FreeBSD Install vnStat – A Console-Based Network Traffic Monitor

How do I install vnStat under FreeBSD version 11/12/13 operating system to keep track of my network traffic?

vnStat is a console-based network traffic monitor for FreeBSD and Unix-like systems, including Linux. It keeps a log of hourly, daily, and monthly network traffic for the selected network interface(s). However, it isn’t a packet sniffer. The traffic information is analyzed from the proc(5) and sys filesystems or kernel depending on availability. That way, vnStat can be used even without root permissions on most systems. These examples only work on FreeBSD operating systems. Linux specific installation instructions are here. Note that virtual and aliased interfaces cannot be monitored because the kernel doesn’t provide traffic information for that type of interface.
Tutorial details
Difficulty Easy (rss)
Root privileges Yes
Requirements FreeBSD Unix
Time 5m

FreeBSD install vnstat – console-based network traffic monitor

The procedure is as follows for installing vnstat on FreeBSD Unix system.

Step 1 – Update ports tree or pkg database

You must update port tree by typing the following portsnap command:
# portsnap fetch update
For binary installation update pkg database:
# pkg update

Step 2 – Installing vnstat on FreeBSD

Type the following command to find out exact port location:
# cd /usr/ports
# whereis vnstat

We will see path:

/usr/ports/net/vnstat

Cd into that path and install the vnstat, run:
# cd /usr/ports/net/vnsta
# make install clean
# rehash

Alternatively, you can install the binary package using the pkg_add command on an older version of FreeBSD, enter:
# pkg_add -r -v vnstat
Use the pkg command on the latest version of FreeBSD version 11/12/13+:
# pkg install vnstat
Make sure you confirm installation when prompted. For instance:

Updating FreeBSD repository catalogue...
FreeBSD repository is up to date.
All repositories are up to date.
The following 15 package(s) will be affected (of 0 checked):

New packages to be INSTALLED:
	expat: 2.2.8
	fontconfig: 2.13.92_2,1
	freetype2: 2.10.4
	gettext-runtime: 0.21
	giflib: 5.2.1
	indexinfo: 0.3.1
	jbigkit: 2.1_1
	jpeg-turbo: 2.0.5
	libedit: 3.1.20191231,1
	libgd: 2.3.0,1
	png: 1.6.37
	sqlite3: 3.33.0,1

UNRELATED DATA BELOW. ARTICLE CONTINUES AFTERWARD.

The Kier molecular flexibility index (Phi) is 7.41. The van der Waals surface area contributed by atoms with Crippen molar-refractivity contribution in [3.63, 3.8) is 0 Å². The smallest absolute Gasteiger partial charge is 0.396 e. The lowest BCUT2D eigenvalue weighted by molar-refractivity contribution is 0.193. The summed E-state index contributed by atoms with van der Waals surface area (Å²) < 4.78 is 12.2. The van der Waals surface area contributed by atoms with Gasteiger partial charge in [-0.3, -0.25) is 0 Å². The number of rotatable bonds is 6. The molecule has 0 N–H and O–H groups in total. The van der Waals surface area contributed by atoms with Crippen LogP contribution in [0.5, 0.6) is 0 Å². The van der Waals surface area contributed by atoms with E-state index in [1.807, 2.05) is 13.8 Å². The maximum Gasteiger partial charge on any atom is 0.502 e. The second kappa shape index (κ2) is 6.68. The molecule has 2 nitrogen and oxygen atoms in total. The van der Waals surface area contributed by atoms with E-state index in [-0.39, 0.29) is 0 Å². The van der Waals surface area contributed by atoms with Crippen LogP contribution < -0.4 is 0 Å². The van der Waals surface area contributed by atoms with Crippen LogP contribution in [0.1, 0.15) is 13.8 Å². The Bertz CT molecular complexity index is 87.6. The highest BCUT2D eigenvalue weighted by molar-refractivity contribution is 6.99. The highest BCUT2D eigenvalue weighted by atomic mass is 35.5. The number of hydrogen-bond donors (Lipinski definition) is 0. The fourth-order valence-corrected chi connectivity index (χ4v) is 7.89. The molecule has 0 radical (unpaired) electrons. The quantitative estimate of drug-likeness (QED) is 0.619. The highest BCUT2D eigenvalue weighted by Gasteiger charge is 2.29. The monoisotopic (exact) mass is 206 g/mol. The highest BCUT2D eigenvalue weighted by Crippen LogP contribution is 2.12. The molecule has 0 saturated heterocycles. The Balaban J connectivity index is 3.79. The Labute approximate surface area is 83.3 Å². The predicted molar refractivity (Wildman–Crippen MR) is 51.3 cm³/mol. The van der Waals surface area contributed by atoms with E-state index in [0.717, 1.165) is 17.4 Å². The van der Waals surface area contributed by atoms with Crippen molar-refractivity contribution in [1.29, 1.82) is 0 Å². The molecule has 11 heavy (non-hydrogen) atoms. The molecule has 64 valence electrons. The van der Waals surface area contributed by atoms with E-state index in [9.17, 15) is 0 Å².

tiff: 4.1.0
	vnstat: 2.6_1
	webp: 1.1.0

Number of packages to be installed: 15

The process will require 29 MiB more space.
6 MiB to be downloaded.

Proceed with this action? [y/N]: y
[1/15] Fetching vnstat-2.6_1.txz: 100%  108 KiB 110.6kB/s    00:01   
....
..
.....
vnstat has been installed.

A sample configuration file has been installed in /usr/local/etc/
Please add your default network interface in the 'Interface' line there
before starting vnstat service.

For more information about vnStat use "man vnstat" or visit:
http://humdi.net/vnstat/

Step 3 – Enabling vnstat service on FreeBSD

Type any one of the following command. Let us use the echo command:
# echo 'vnstat_enable="YES"' >> /etc/rc.conf
OR use the sysrc command:
# sysrc vnstat_enable=YES
vnstat: -> YES

How do I start/stop/restart vnstat service?

You can start/stop/restart the vnstat using the following syntax:
# service vnstat start
# service vnstat stop
# service vnstat restart

Step 4 – Configuring vnStat on your FreeBSD server or router/firewall

Now, vnstat has been installed. However, you need to configure /usr/local/etc/vnstat.conf file, enter:
## [ NOTE: cp only needed on an older version of FreeBSD such as FreeBSD 8.x/9.x ] ##
# cp /usr/local/etc/vnstat.conf.sample /usr/local/etc/vnstat.conf
# vi /usr/local/etc/vnstat.conf

Set default Ethernet interface on FreeBSD:

Interface "em0"

Set maximum bandwidth (Mbit) for all interfaces, use 0 to disable feature. In this example, set to 100Mbit:

MaxBandwidth 100

Save and close the file when using vi or vim.

Step 5 – Start the service to track information about interface(s)

All you have to do is type the following command:
# service vnstat start
And we will see confirmation on our screen:

Starting vnstat.
No interfaces found in database, adding available interfaces...
Interface "em0" added with 1000 Mbit bandwidth limit.
Interface "ue0" added with 1000 Mbit bandwidth limit.
-> 2 new interfaces found.
Limits can be modified using the configuration file. See "man vnstat.conf".
Unwanted interfaces can be removed from monitoring with "vnstat --remove".

Step 6 – How do I view network traffic?

Open the terminal and then simply type the vnstat command, run:
# vnstat
Here is what we see:

                      rx      /      tx      /     total    /   estimated
 em1:
       Nov '09      2.97 GiB  /   56.38 GiB  /   59.35 GiB
       Dec '09     35.29 MiB  /  604.47 MiB  /  639.76 MiB  /   20.71 GiB
     yesterday     39.43 MiB  /  418.21 MiB  /  457.64 MiB
         today     35.29 MiB  /  604.47 MiB  /  639.76 MiB  /     683 MiB

 em0:
       Nov '09    205.19 MiB  /  134.89 MiB  /  340.07 MiB
       Dec '09      1.53 MiB  /     938 KiB  /    2.45 MiB  /       0 KiB
     yesterday      1.56 MiB  /     769 KiB  /    2.31 MiB
         today      1.53 MiB  /     938 KiB  /    2.45 MiB  /      --    

Here is another outputs:

Fig.01: vnstat command in action on my FreeBSD box

We can select interface too:
$ vnstat -i {interface}
$ vnstat -i em1

See Daily Traffic, Enter:

$ vnstat -d
$ vnstat -d -i em1

For em1 Ethernet:

 em1  /  daily

         day         rx      |     tx      |    total    |   avg. rate
     ------------------------+-------------+-------------+---------------
      11/20/09     44.69 MiB |  654.44 MiB |  699.13 MiB |   66.29 kbit/s
      11/21/09     30.52 MiB |  322.34 MiB |  352.86 MiB |   33.46 kbit/s
      11/22/09     31.04 MiB |  313.65 MiB |  344.70 MiB |   32.68 kbit/s
      11/23/09    208.52 MiB |    7.04 GiB |    7.24 GiB |  703.35 kbit/s
      11/24/09     57.55 MiB |    1.00 GiB |    1.06 GiB |  102.95 kbit/s